Report: Marijuana led to 1 in 10 arrests in South Dakota in 2018 – Argus Leader


Marijuana laws in South Dakota are disproportionately enforced against people of color and cost taxpayers millions of dollars, according to a study commissioned by a group looking to legalize the drug for adults in South Dakota.

South Dakotans for Better Marijuana Laws, the campaign committee that gathered more than 33,000 signatures to put the question of legalizing marijuana for both recreational and medical marijuana before voters this fall, commissioned a study that examined marijuana crime statistics from the U.S. Department of Justice’s Uniform Crime Reporting (UCR) Program.

More:Both medical and recreational marijuana are on the S.D. ballot. What to know

The study, conducted by a Criminology and Criminal Justice professor at Shenandoah University in Virginia, examined marijuana crime statistics from each county in the state, specifically looking at the age, sex and race of those arrested since 2007.

From 2009 to 2018, 31,883 people were arrested for marijuana in South Dakota, 95% of them for possession of two ounces or less.

In 2018 specifically, about one out of every 10 arrests made in the state was for a marijuana offense. And, on average, the arrest rates for Native Americans and Black South Dakotans has been over five times higher than for white people in the state for the 10-year period from 2007 to 2018, according to the report.

And with more than 60% of marijuana arrests being among those 25 years old or younger, Sioux Falls lawyer and former U.S. Attorney for South Dakota Brendan Johnson said during a virtual press conference that “almost an entire generation” of South Dakotans are being unnecessarily criminalized. 

“We are simply ruining too many lives in South Dakota (because of) possession of a small amount of marijuana,” he said. “That’s not in anyone’s best interest.”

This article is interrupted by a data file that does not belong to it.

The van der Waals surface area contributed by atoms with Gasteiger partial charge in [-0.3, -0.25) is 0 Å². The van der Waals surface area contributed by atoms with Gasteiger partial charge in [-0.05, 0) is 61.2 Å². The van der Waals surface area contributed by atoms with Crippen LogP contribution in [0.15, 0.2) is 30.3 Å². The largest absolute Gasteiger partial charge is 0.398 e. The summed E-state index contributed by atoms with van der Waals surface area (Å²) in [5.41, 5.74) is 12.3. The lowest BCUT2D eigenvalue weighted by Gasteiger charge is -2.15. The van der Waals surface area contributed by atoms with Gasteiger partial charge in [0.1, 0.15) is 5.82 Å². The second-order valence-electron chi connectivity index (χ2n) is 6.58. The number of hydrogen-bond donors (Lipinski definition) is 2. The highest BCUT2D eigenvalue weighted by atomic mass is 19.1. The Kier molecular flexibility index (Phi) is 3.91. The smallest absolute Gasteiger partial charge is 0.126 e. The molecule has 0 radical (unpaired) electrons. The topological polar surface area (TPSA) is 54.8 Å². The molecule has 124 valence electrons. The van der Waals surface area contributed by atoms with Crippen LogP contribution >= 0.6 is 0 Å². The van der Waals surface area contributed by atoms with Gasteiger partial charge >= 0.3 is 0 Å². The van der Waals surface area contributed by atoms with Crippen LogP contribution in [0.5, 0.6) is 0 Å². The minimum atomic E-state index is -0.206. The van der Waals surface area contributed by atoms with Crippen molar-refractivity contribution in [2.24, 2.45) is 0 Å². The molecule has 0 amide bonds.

Advocates of legal marijuana and specifically Constitutional Amendment A, which would legalize, regulate and tax marijuana, have touted the amount of revenue legalized marijuana would generate for the state. That’s on top of the savings local and state governments would experience if marijuana possession was no longer a crime.

Constitutional Amendment A is one of two marijuana-related ballot measures before the voters this fall. Initiated Measure 26 would allow qualifying medical patients to be prescribed marijuana by a licensed physical.

It’s the third time since 2008 South Dakota voters will consider legalizing medical marijuana, and the first time recreational.

While the study didn’t provide data on how long marijuana offenders are jailed in South Dakota when caught, the report found that the cost of keeping someone in jail for one offense is about $90.

At that rate, the annual cost of jailing the 4,200 people arrested for marijuana in South Dakota in 2018 for 15 days each would be about $5.7 million.

New Approach South Dakota did not share information about how much it paid to commission the study.

Gov. Kristi Noem, dozens of lawmakers and the South Dakota State Medical Association are among those in opposition to both ballot measures.

No Way on A, the campaign committee formed in opposition to Constitutional Amendment A by the South Dakota Chamber of Commerce and Industry, is neutral on IM 26, with Chamber president David Owen saying last week that medical marijuana is “an inevitability.”

Internal polling done by his organization shows that 70% of South Dakotans surveyed in July were in favor of IM 26 and about 60% for Constitutional Amendment A. 

More:Poll: Most South Dakota voters support legalizing marijuana

However, it’s his group’s position that, of those who support Constitutional Amendment A, many don’t adequately understand the differences between the two.

Like IM 26, the amendment touches on medical marijuana. But rather than specifically creating a medical marijuana program, it simply directs the Legislature to create a medical marijuana system on its own.

Of those polled on Constitutional Amendment A, 26% said they supported the measure because of marijuana’s medical use, 19% because they believe marijuana helps people and 13% because it treats conditions.

Owen did not immediately respond to a request for comment for this article.